On and on and on. But it’s easy for atheists who don’t know anything about any of these details, to trot out some supposed analogy that (so we are told) “refutes” the evidence about Jesus and early Christianity.
There is plenty of documented evidence of observably (medically / scientifically) verifiable miraculous cures. Atheists simply ignore it. There are many books about this. Or you could check out the records at Lourdes, where Mary appeared. They have a long record of many hundreds of cures: all verified by medical science.
There are incorruptible saints. They exist. One can go see them. When various saints’ graves were opened up, their bodies had not corrupted. That’s either a true, verifiable fact or it is not, and all these people are a bunch of liars, and every incorrupt body is fake (mummified or something).
We can go wherever the evidence takes us (with a true, open-minded scientifically curious approach), but you can’t because you dogmatically rule out all possibility of the miraculous from the outset.
Yet you have to explain away each and every documented miraculous healing.
Nothing is ever sufficient to convince most skeptics because they are too dogmatic and prejudiced.
This is explained in the Bible itself, from Jesus:
Luke 16:30-31 (RSV) And he said, `No, father Abraham; but if some one goes to them from the dead, they will repent.’  He said to him, `If they do not hear Moses and the prophets, neither will they be convinced if some one should rise from the dead.'”
And so it is today. Jesus did rise from the dead, but people refuse to believe it, because of their irrational prior hostile predispositions.
Go read them if you are truly open to being convinced.
You can go after one purported miracle that may in fact not have been such. It doesn’t wipe out the hundreds of verified accounts. But it’s the game that atheists and other skeptics of miracles always play: the basic fallacy of “disprove one; justify skepticism towards all reports.”
That’s why I usually don’t bother even arguing these things, because it’s always the same.
You won’t be convinced in the near future. But I gave it a shot. Others are reading, too. That’s the beauty of public dialogues.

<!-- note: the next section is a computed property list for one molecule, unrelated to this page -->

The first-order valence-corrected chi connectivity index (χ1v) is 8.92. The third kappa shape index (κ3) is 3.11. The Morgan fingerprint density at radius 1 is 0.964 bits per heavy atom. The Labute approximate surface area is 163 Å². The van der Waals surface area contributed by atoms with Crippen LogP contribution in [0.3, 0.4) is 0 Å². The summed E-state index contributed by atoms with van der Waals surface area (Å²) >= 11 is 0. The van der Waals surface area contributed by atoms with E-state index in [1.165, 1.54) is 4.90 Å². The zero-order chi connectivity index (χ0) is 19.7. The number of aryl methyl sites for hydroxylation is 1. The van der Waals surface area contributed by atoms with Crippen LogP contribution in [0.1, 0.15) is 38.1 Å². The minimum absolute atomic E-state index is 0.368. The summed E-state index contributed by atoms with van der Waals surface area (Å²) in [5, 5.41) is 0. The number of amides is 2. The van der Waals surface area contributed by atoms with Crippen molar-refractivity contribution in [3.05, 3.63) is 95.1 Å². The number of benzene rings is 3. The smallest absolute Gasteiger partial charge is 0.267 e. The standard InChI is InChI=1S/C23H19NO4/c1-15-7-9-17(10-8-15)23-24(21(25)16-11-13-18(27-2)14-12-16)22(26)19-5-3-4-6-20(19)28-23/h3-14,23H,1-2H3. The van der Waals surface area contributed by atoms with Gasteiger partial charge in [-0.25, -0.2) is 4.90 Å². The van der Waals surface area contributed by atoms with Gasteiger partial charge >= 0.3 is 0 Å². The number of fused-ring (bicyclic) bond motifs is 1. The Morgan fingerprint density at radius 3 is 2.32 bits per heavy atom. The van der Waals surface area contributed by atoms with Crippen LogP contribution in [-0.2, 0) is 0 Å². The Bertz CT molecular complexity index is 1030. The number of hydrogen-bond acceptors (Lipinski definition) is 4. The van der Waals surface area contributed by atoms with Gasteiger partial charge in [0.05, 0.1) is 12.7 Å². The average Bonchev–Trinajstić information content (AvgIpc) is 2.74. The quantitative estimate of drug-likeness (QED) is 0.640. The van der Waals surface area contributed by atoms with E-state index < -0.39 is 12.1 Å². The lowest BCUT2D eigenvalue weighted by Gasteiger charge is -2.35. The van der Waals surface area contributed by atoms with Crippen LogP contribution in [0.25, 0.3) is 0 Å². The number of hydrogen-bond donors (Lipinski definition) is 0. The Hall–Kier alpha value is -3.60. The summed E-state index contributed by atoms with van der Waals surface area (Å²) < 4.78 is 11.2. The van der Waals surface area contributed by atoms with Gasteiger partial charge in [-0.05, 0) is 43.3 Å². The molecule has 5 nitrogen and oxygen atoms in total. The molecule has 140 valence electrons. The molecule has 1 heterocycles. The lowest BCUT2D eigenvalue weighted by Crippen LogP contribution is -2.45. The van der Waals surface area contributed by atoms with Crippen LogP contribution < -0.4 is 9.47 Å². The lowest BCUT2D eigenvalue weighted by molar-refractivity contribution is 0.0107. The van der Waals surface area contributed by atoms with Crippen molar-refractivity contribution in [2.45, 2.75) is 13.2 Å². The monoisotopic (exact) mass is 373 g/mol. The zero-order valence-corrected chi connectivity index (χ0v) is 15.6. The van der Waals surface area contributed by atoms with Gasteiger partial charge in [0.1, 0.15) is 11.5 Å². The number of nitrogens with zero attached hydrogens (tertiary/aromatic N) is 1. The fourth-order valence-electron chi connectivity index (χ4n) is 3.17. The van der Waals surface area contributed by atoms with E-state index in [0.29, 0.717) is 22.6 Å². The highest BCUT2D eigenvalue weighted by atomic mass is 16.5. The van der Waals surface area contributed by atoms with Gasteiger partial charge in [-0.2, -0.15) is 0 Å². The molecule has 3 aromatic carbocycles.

Remission of cancer? Happens more than people think. And to people besides Christians. Those ‘incorruptible’ bodies of saints? Ever been subjected to a scientific inquiry? How do we know they were not preserved by artificial means?
Nothing will convince you. As I said, I don’t spend much time on stuff like this. Those who are interested will go read books that delve into all this stuff. You’ve sealed yourself into a sealed box that no evidence can penetrate. You just sit in there and say “nope . . .nope . . . nope . . . ”
You’ve read every purported account of a miracle and explained all of ’em away as fairy tales, no evidence whatever, a pack of lies . . . Gotcha.
As to the incorruptibles, well we know that many saints were simply buried without being mummified. Many years later the bodies were dug up and found to be incorrupt. That ain’t natural. This was found to be the case 25 years after death, for Medgar Evers, the civil rights activist (and non-Catholic).
Our local Detroit saint-to-be, Ven. Fr. Solanus Casey, was found to be incorrupt 30 years after his death.
But you can always say that some snickering, cynical idiot snuck into the funeral home and did the mummification routine (in every case), so gullible Catholics would be duped into believing in a miracle when in fact it was a hoax.
You always have the ready answer. You’re a modern-day Doubting Thomas. Even he shut up after he met the risen Jesus and felt the wound in His side.
But were they ever the subject of a scientific inquiry? We have recovered quite a few naturally mummified bodies – some much older that your saints. Have they been examined or not? Or has the Church refused to allow a scientific examination?
Maybe if Jesus could be convinced to show up in the modern age all this discussion would be moot. Yet he remains conspicuously absent :) And you already know about the similarities between the invisible and the non-existent!
Yes, I’m sure that in at least some cases when the bodies were exhumed (I suspect, much more than just a few), they were examined by a scientist or doctor. The Church is very meticulous in verification, and rightly very skeptical until such verification takes place.
If Jesus “showed up,” He would be doubted by people like you, just as He was when He rose from the dead back when. The Jews who didn’t believe simply went right to alternate theories (hoax, stolen body). None of those are plausible or hold any water under scrutiny.
But the mere presence of a miracle is not enough for some excessively skeptical minds to be convinced. They are capable of always “explaining it away” somehow.
When the Pharisees who opposed Jesus witnessed His miracles, even they couldn’t blithely dismiss them, so they started saying that He cast out demons by Beelzebub (i.e., a Satanic rather than divine miracle); to which Jesus said, “a house divided against itself cannot stand.”